The Lost Art of Compassion: Discovering the Practice of Happiness in the Meeting of Buddhism and Psychology
Now in paperback, this practical guide to cultivating compassion delivers Buddhist and psychological insight right where we need it most—navigating the difficulties of our daily lives.
Compassion is often seen as a distant, altruistic ideal cultivated by saints, or as an unrealistic response of the naively kind-hearted. Seeing compassion in this way, we lose out on experiencing the transformative potential of one of our most neglected inner resources.
Dr Lorne Ladner rescues compassion from this marginalised view, showing how its practical application in our life can be a powerful force in achieving happiness. Combining the wisdom of Tibetan Buddhism and Western psychology, Ladner presents clear, effective practices for cultivating compassion in daily living.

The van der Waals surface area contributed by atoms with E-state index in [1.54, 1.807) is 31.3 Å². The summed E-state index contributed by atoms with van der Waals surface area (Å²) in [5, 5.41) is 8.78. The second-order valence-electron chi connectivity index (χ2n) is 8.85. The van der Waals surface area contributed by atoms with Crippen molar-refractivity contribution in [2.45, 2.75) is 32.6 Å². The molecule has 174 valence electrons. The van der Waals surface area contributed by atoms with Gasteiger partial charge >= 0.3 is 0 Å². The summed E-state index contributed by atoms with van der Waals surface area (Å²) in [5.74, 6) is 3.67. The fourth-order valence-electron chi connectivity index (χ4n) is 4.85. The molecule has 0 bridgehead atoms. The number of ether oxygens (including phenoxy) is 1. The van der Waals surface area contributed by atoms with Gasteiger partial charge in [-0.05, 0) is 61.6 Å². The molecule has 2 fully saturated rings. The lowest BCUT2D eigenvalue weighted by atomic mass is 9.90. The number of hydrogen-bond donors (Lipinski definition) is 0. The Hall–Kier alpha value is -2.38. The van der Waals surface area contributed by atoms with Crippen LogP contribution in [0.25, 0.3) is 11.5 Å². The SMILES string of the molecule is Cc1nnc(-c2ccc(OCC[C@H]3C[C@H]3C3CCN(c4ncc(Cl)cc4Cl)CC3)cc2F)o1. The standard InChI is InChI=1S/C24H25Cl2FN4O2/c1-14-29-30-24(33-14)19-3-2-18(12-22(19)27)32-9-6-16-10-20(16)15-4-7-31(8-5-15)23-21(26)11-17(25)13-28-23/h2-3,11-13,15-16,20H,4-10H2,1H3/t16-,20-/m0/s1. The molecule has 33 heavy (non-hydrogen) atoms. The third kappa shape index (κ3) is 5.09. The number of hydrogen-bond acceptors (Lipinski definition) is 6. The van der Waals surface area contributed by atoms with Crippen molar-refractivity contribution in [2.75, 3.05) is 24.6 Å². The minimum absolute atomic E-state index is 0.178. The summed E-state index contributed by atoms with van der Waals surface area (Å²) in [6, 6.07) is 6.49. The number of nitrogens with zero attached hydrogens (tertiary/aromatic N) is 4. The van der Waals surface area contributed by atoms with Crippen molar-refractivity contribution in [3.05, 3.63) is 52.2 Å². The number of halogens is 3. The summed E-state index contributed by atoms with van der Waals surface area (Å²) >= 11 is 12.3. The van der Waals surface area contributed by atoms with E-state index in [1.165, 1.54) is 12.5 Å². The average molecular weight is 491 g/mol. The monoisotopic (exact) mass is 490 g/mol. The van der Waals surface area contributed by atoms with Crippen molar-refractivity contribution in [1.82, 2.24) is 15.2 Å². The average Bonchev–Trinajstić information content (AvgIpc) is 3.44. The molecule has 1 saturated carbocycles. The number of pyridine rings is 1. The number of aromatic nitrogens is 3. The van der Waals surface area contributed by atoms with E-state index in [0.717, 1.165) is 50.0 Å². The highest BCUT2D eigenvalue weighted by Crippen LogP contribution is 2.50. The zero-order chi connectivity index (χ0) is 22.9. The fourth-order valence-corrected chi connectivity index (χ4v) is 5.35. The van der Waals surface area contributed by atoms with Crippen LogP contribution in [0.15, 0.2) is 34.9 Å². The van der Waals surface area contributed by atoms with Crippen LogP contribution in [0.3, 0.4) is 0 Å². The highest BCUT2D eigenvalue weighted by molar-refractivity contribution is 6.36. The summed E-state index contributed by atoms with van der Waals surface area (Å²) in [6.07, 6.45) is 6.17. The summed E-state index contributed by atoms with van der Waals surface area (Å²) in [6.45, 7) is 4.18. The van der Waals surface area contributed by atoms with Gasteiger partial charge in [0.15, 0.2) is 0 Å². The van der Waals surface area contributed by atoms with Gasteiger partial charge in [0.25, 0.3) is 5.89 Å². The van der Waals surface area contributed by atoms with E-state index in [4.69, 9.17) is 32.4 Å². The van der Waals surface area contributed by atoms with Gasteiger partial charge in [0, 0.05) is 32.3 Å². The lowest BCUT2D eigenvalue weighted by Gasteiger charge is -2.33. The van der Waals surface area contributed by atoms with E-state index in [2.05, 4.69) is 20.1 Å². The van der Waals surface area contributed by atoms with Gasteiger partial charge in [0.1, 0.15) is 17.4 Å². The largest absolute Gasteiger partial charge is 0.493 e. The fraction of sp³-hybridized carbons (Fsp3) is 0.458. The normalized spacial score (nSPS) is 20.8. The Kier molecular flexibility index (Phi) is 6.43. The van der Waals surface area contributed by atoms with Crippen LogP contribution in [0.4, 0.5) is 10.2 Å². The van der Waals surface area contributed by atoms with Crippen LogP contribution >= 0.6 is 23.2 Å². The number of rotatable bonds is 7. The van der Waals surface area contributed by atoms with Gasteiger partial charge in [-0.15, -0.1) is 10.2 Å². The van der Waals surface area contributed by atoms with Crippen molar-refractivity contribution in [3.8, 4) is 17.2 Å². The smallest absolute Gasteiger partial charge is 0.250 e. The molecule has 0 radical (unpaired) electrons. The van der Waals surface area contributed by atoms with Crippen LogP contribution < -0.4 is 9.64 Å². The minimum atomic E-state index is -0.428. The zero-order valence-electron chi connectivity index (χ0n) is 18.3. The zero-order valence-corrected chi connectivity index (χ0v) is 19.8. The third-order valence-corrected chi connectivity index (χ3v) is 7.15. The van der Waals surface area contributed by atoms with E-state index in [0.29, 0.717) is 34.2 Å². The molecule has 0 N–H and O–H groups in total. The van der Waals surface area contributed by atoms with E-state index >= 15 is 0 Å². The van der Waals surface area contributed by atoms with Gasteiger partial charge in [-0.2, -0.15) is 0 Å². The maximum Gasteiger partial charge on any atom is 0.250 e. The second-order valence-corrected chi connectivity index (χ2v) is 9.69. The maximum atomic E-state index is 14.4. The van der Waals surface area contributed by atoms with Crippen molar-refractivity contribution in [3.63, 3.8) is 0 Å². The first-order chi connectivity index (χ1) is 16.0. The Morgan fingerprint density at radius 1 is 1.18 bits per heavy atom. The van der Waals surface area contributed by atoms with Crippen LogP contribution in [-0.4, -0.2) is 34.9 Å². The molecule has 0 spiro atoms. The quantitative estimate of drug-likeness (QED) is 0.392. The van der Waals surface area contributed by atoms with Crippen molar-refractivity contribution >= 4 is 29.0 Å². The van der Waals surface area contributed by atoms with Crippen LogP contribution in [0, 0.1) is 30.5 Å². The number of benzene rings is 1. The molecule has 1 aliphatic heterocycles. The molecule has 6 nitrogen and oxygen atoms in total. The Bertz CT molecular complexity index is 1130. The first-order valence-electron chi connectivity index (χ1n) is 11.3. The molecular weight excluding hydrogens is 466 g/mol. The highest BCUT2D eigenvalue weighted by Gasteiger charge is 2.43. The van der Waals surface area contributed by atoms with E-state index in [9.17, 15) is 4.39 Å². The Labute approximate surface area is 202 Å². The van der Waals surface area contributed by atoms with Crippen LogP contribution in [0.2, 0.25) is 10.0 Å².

For modern Westerners groomed to be competitive, insatiable, and as hyperactive as hamsters, The Lost Art of Compassion stops us dead in our frantic tracks. With a zenlike whack to the side of our heads, Ladner deftly applies the pragmatic methods of Buddhism to psychology, reminding us that genuine happiness won't come from our misdirected striving and craving. A clinical psychologist and longtime Tibetan practitioner, Ladner has written a deeply innovative and kind how-to guide that reclaims the foundations of authentic contentment and compassion. The Western practice of psychology has taught us to work with damaging emotions and patterns, but according to Ladner has not offered "even one clear, practical, well-researched method for people to use to develop compassion." In contrast, the Buddhist tradition of mind-training focuses on the steady cultivation of positive emotions and mental states such as affection, even-mindedness, empathy, gratitude, and especially compassion. By practicing, we not only free ourselves from negative emotions, but are moved to ease the human suffering around us that is fed by such emotions. Richly combining his years of clinical and spiritual work, Ladner offers 10 reflective practices that drill out "the ego's calcifications" and distorting self images, opening the space for compassion. Emphasizing that "you cannot give others what you do not have yourself," his method gradually builds outward from establishing a secure self to caring for others. And, somehow, he does this without making us feel like we need to be Mother Teresa by next week. Ladner has never forgotten how he once heard someone in Los Angeles ask the Dalai Lama "what was the 'quickest and easiest' way to enlightenment." The Dalai Lama bowed his head and began to cry. Not fast-food, Ladner's book is a gift of compassion in itself once anyone puts it to practice. --Deborah Easter